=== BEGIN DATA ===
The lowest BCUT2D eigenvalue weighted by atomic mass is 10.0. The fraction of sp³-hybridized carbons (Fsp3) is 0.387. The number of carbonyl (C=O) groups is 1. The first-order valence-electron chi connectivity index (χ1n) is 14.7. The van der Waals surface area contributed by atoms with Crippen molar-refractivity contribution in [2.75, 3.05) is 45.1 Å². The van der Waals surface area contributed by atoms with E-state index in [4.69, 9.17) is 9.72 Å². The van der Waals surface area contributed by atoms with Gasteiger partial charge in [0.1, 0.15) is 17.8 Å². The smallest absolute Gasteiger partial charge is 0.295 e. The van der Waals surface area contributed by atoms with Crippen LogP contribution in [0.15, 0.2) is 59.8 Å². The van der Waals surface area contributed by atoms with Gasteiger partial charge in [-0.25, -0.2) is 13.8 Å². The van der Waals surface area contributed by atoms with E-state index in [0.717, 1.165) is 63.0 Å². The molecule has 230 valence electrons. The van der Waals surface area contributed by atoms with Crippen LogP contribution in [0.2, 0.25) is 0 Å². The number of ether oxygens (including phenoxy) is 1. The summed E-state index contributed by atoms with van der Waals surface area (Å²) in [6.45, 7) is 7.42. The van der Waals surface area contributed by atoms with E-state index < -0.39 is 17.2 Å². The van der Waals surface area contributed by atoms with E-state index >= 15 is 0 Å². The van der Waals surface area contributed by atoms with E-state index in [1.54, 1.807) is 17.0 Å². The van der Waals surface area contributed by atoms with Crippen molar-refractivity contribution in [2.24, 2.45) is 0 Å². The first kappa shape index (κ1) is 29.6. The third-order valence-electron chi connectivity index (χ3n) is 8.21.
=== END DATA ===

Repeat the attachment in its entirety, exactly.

The lowest BCUT2D eigenvalue weighted by atomic mass is 10.0. The fraction of sp³-hybridized carbons (Fsp3) is 0.387. The number of carbonyl (C=O) groups is 1. The first-order valence-electron chi connectivity index (χ1n) is 14.7. The van der Waals surface area contributed by atoms with Crippen molar-refractivity contribution in [2.75, 3.05) is 45.1 Å². The van der Waals surface area contributed by atoms with E-state index in [4.69, 9.17) is 9.72 Å². The van der Waals surface area contributed by atoms with Gasteiger partial charge in [0.1, 0.15) is 17.8 Å². The smallest absolute Gasteiger partial charge is 0.295 e. The van der Waals surface area contributed by atoms with Crippen LogP contribution in [0.15, 0.2) is 59.8 Å². The van der Waals surface area contributed by atoms with Gasteiger partial charge in [-0.25, -0.2) is 13.8 Å². The van der Waals surface area contributed by atoms with E-state index in [0.717, 1.165) is 63.0 Å². The molecule has 230 valence electrons. The van der Waals surface area contributed by atoms with Crippen LogP contribution in [0.2, 0.25) is 0 Å². The number of ether oxygens (including phenoxy) is 1. The summed E-state index contributed by atoms with van der Waals surface area (Å²) in [6.45, 7) is 7.42. The van der Waals surface area contributed by atoms with E-state index < -0.39 is 17.2 Å². The van der Waals surface area contributed by atoms with E-state index >= 15 is 0 Å². The van der Waals surface area contributed by atoms with E-state index in [1.54, 1.807) is 17.0 Å². The van der Waals surface area contributed by atoms with Crippen molar-refractivity contribution in [2.24, 2.45) is 0 Å². The first kappa shape index (κ1) is 29.6. The third-order valence-electron chi connectivity index (χ3n) is 8.21.